Dark Souls; in­deed, at times it feels in­fu­ri­at­ingly the op­po­site, as you bang your head against the same wall for hours on end. But Jochen Mis­ti­aen, whose first game, Male­bol­gia, was heav­ily in­flu­enced by

Dark Souls, sees so much in the game that can be ab­sorbed and re­pur­posed in new, in­ter­est­ing ways. “You could in ef­fect strip down Dark Souls’ com­bat, take away the var­i­ous weapons, stats and equip­ment builds, but still re­tain the core and sat­is­fy­ing en­emy en­coun­ters and sys­tem, with its em­pha­sis on tim­ing and tac­ti­cal move­ment,” he says.

“The nice thing is that they can be stripped down yet still re­tain their ap­peal. In other words, I could as a de­vel­oper cre­ate a smaller world with a more sim­plis­tic com­bat sys­tem yet still cre­ate some­thing fun to play. It’s eas­ier to copy, in a way. Com­pare it for in­stance to RPGs, which need elab­o­rate stat sys­tems and sto­ries, or other ac­tion games – Devil May Cry, for ex­am­ple – which need many dif­fer­ent en­emy and weapon types, or first­per­son shoot­ers that re­quire long cam­paigns or a very ro­bust mul­ti­player. The core el­e­ments of Dark

Souls can be so eas­ily repli­cated – in the­ory – that as a de­signer, you can more or less take any set­ting and scope, and visualise in your head how it would play out. It trig­gers the imag­i­na­tion in a way few other games have done be­fore. I can visualise the game­play and level de­sign, rather than, as with many other gen­res or se­ries, only story or set-pieces.”

Look­ing back, you may re­mem­ber that videogames went through some­thing of an iden­tity cri­sis in the mid-’00s, dur­ing which they con­tin­u­ally tried to ape films, as if the cre­ative apex of the videogame form was to be ex­actly like a movie. As graph­i­cal ca­pa­bil­i­ties fi­nally be­gan to ap­proach some­thing close to re­al­ism, many big games started as­pir­ing to the uni­ver­sal ac­ces­si­bil­ity and emo­tional scope of film – and to achieve it, they em­ployed the lin­ear pro­cesses of filmic sto­ry­telling. It took a good while for games to emerge from this phase and re­alise that it didn’t need to be this way; that they have their own ways of telling sto­ries, their own ways of get­ting into your head. Dark Souls didn’t start that coun­ter­move­ment, but it was a large part of it.

“For decades there was a largely fi­nan­cially driven move­ment to make games more and more ac­ces­si­ble to hit an ever-larger au­di­ence,” re­flects Tom Cad­well, vice pres­i­dent of game de­sign at Riot Games. “Some­where along the way, the in­dus­try – in the race to make ever-more-ac­ces­si­ble games – started to lose sight of how re­ward­ing and chal­leng­ing, and pos­si­bly pun­ish­ing, games can be. There has been a re­cent trend of re­newed in­ter­est in mod­ernising th­ese old game de­sign ap­proaches and in­tro­duc­ing them to a new gen­er­a­tion of gamers. Dark Souls was one of a few crit­i­cal games that launched this re­nais­sance by re­mind­ing play­ers and de­sign­ers alike that mas­ter­ing a chal­lenge is some­thing hardcore gamers love.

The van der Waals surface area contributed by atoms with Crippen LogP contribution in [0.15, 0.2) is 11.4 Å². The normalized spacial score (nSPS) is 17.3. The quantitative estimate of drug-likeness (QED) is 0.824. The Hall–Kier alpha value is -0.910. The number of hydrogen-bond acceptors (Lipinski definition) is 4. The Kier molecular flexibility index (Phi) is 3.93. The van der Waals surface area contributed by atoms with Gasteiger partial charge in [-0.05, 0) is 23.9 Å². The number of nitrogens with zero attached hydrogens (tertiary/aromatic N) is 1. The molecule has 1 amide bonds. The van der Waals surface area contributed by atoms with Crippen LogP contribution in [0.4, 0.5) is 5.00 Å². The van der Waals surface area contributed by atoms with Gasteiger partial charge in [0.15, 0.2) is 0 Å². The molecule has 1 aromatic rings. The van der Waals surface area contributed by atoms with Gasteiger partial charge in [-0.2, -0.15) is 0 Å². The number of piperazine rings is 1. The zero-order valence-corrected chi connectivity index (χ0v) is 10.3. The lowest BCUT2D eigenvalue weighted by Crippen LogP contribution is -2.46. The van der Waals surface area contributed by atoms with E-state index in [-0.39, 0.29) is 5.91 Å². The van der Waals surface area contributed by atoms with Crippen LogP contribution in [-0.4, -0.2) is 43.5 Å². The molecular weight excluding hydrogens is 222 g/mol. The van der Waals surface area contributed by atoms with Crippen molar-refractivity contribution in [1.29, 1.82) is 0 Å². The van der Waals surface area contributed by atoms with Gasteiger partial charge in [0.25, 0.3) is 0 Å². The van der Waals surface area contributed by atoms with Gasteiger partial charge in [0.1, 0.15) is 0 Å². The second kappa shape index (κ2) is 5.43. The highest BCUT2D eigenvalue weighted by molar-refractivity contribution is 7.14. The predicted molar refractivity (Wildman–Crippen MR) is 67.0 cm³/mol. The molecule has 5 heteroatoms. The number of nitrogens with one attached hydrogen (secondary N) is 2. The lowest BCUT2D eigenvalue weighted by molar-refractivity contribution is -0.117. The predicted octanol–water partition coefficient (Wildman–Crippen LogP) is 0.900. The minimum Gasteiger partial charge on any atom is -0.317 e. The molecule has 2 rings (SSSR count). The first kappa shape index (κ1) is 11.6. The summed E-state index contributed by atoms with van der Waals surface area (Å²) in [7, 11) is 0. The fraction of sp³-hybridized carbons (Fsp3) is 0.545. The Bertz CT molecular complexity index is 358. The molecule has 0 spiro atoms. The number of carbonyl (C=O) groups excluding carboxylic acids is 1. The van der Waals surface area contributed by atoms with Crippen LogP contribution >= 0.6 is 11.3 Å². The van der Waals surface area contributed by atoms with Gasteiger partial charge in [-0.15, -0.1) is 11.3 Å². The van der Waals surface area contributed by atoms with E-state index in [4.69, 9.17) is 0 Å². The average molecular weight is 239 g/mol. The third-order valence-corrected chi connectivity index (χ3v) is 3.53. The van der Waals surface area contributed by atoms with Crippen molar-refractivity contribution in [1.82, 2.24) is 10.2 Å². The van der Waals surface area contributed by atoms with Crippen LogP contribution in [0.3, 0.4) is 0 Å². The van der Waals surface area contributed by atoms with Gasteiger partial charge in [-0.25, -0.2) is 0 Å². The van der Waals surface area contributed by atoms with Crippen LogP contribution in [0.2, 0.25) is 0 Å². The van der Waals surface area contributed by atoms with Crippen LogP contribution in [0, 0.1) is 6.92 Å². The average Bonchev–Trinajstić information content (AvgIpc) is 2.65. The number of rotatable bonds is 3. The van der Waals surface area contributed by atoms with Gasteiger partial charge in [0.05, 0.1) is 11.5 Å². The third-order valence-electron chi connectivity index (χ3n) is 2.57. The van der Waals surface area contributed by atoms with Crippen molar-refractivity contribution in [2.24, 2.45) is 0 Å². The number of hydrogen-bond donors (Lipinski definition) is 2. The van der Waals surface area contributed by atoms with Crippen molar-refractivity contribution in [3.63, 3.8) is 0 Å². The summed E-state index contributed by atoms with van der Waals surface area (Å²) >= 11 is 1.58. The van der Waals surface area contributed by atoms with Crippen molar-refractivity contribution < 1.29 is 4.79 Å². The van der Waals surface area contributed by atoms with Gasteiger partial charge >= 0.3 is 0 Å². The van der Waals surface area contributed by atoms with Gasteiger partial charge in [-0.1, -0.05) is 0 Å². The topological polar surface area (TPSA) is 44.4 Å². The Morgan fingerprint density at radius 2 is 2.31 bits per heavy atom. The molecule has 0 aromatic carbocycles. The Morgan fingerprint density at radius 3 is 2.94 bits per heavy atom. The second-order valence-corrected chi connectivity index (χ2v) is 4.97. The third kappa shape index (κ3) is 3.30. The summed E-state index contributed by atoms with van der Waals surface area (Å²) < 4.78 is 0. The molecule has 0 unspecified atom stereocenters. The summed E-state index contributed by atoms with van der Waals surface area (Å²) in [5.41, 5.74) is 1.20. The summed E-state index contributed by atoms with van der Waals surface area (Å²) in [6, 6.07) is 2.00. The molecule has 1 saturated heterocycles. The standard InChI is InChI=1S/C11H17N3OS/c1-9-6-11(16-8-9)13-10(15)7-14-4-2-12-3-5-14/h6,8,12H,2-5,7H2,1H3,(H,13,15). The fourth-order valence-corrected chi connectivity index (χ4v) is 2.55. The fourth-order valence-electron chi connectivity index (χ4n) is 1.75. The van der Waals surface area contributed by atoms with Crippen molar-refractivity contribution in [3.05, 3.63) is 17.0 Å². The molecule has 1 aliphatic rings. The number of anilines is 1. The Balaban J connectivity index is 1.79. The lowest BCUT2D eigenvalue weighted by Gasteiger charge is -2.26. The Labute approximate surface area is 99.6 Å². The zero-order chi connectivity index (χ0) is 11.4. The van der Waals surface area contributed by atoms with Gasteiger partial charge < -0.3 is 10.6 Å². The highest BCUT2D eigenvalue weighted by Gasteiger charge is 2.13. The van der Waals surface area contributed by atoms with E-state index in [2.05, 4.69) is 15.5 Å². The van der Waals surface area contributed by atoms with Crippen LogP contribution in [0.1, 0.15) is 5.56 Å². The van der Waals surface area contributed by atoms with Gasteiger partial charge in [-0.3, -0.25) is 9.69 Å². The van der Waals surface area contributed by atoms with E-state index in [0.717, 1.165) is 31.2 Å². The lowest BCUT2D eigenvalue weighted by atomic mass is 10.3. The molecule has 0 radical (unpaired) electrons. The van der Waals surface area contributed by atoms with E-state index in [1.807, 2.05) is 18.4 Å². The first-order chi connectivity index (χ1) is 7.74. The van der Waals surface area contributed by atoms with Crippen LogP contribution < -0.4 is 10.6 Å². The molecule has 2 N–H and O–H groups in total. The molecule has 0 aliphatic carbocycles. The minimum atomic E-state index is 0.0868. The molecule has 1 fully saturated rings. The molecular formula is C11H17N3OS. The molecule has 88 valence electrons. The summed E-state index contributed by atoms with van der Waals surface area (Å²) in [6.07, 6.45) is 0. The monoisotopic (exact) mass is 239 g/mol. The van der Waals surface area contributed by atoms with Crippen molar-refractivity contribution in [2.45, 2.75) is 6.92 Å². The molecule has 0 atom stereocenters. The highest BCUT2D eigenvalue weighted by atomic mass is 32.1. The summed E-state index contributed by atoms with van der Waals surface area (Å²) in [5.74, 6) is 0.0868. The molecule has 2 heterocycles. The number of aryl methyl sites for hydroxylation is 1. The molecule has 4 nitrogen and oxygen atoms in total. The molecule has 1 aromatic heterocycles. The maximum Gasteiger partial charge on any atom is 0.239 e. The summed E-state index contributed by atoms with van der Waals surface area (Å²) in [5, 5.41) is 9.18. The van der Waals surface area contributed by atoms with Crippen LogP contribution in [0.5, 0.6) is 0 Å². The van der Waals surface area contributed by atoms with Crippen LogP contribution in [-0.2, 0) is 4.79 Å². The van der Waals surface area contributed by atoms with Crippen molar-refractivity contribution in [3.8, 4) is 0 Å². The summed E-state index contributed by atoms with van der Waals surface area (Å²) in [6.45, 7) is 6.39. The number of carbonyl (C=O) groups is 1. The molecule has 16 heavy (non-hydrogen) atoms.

“We’re see­ing this trend con­tinue in other games through the con­tin­ued in­ter­est in Dark Souls- like ex­pe­ri­ences, the revitalisation of the Rogue­like genre, the con­tin­ued growth of MOBAs like League Of

Leg­ends and Dota 2, and the pop­u­lar­ity of sand­box open-world PVP games like Rust, DayZ and Ark.” That’s a lot of im­por­tant games, all shar­ing some­thing in com­mon with Dark Souls.

Per­haps we’re just at the be­gin­ning. The true ex­tent of Dark Souls’ in­flu­ence may not be felt for an­other three, five, even ten years. “While Souls has ob­vi­ously had a tremen­dous im­pact on the in­dus­try al­ready, I think that the true ef­fects are still a cou­ple of years off,” reck­ons Mar­cus San­ders, bet­ter known to the Dark Souls fan com­mu­nity as pop­u­lar YouTu­ber EpicNameBro. “There are peo­ple in stu­dios all around the globe right now who have been in­spired to do some­thing dif­fer­ent with games – just as Fu­mito Ueda in­spired Miyazaki-san. Some of them are indies, some of them are ju­nior de­sign­ers at large com­pa­nies… A lot of them don’t have a lot of vis­i­bil­ity right now, but they’re there. And they’re much more con­nected to each other than you would ever imag­ine.

“That’s the real power of this se­ries. It draws peo­ple out and re­veals their bonds. The com­mu­nity is al­ready linked to­gether in their ideas and in­ter­ests.

Dark Souls just il­lu­mi­nates those con­nec­tions and makes us ap­pre­ci­ate them. And each other. I know it sounds cheesy, but it’s the damn truth.”

FROM TOP SCE World­wide Stu­dios chief Shuhei Yoshida; Sig­ur­dur Gun­nars­son of EVE stu­dio CCP

FROM TOP Ricky Haggett, de­signer of Ho­hokum; Tom Cad­well, VP of game de­sign at Riot Games

This is an edited ex­tract from You Died: The Dark Souls Com­pan­ion, pub­lished by Back­Page Press on April 15. Visit freight­books.co.uk/ you-died.html to pre­order the book